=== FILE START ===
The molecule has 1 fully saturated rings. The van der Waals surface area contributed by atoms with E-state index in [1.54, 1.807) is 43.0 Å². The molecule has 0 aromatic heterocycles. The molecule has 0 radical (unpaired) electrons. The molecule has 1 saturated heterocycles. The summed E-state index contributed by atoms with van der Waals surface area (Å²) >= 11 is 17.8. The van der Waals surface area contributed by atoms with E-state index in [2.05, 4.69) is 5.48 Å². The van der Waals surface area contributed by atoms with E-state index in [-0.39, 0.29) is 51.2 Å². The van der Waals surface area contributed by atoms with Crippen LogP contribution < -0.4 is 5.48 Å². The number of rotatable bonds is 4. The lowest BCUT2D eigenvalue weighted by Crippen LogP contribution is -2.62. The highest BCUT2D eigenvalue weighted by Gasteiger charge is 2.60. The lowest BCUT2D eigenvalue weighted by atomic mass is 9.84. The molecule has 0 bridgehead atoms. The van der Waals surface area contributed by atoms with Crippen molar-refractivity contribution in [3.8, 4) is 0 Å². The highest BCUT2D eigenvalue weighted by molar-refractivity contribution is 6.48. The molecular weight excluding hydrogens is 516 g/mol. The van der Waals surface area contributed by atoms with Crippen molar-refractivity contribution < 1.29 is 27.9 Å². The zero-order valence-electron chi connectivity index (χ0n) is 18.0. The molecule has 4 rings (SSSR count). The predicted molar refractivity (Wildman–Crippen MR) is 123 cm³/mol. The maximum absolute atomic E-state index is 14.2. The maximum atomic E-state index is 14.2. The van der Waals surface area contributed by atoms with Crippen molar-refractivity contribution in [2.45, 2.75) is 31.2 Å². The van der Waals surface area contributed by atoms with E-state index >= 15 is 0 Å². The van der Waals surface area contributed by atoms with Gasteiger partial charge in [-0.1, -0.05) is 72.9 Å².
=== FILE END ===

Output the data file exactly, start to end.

The molecule has 1 fully saturated rings. The van der Waals surface area contributed by atoms with E-state index in [1.54, 1.807) is 43.0 Å². The molecule has 0 aromatic heterocycles. The molecule has 0 radical (unpaired) electrons. The molecule has 1 saturated heterocycles. The summed E-state index contributed by atoms with van der Waals surface area (Å²) >= 11 is 17.8. The van der Waals surface area contributed by atoms with E-state index in [2.05, 4.69) is 5.48 Å². The van der Waals surface area contributed by atoms with E-state index in [-0.39, 0.29) is 51.2 Å². The van der Waals surface area contributed by atoms with Crippen LogP contribution < -0.4 is 5.48 Å². The number of rotatable bonds is 4. The lowest BCUT2D eigenvalue weighted by Crippen LogP contribution is -2.62. The highest BCUT2D eigenvalue weighted by Gasteiger charge is 2.60. The lowest BCUT2D eigenvalue weighted by atomic mass is 9.84. The molecule has 0 bridgehead atoms. The van der Waals surface area contributed by atoms with Crippen molar-refractivity contribution in [3.8, 4) is 0 Å². The highest BCUT2D eigenvalue weighted by molar-refractivity contribution is 6.48. The molecular weight excluding hydrogens is 516 g/mol. The van der Waals surface area contributed by atoms with Crippen molar-refractivity contribution < 1.29 is 27.9 Å². The zero-order valence-electron chi connectivity index (χ0n) is 18.0. The molecule has 4 rings (SSSR count). The predicted molar refractivity (Wildman–Crippen MR) is 123 cm³/mol. The maximum absolute atomic E-state index is 14.2. The maximum atomic E-state index is 14.2. The van der Waals surface area contributed by atoms with Crippen molar-refractivity contribution in [2.45, 2.75) is 31.2 Å². The van der Waals surface area contributed by atoms with E-state index >= 15 is 0 Å². The van der Waals surface area contributed by atoms with Gasteiger partial charge in [-0.1, -0.05) is 72.9 Å².